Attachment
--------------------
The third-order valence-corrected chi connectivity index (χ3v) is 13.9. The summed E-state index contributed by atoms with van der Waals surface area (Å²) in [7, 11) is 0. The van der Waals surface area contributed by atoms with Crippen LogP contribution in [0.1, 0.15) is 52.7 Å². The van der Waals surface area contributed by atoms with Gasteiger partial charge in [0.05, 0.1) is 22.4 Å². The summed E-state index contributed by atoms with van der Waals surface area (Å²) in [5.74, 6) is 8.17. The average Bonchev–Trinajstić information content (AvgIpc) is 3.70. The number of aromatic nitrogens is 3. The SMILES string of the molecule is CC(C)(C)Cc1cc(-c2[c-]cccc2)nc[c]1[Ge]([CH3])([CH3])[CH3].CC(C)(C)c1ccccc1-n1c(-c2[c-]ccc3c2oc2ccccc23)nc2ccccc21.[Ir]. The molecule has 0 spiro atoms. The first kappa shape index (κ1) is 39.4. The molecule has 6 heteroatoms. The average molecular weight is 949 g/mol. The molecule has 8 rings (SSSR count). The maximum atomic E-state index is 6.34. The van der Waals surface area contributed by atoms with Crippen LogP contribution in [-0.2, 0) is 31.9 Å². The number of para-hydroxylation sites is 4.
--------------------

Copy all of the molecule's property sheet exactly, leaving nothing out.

The third-order valence-corrected chi connectivity index (χ3v) is 13.9. The summed E-state index contributed by atoms with van der Waals surface area (Å²) in [7, 11) is 0. The van der Waals surface area contributed by atoms with Crippen LogP contribution in [0.1, 0.15) is 52.7 Å². The van der Waals surface area contributed by atoms with Gasteiger partial charge in [0.05, 0.1) is 22.4 Å². The summed E-state index contributed by atoms with van der Waals surface area (Å²) in [5.74, 6) is 8.17. The average Bonchev–Trinajstić information content (AvgIpc) is 3.70. The number of aromatic nitrogens is 3. The SMILES string of the molecule is CC(C)(C)Cc1cc(-c2[c-]cccc2)nc[c]1[Ge]([CH3])([CH3])[CH3].CC(C)(C)c1ccccc1-n1c(-c2[c-]ccc3c2oc2ccccc23)nc2ccccc21.[Ir]. The molecule has 0 spiro atoms. The first kappa shape index (κ1) is 39.4. The molecule has 6 heteroatoms. The average molecular weight is 949 g/mol. The molecule has 8 rings (SSSR count). The maximum atomic E-state index is 6.34. The van der Waals surface area contributed by atoms with Crippen LogP contribution in [-0.2, 0) is 31.9 Å². The number of para-hydroxylation sites is 4.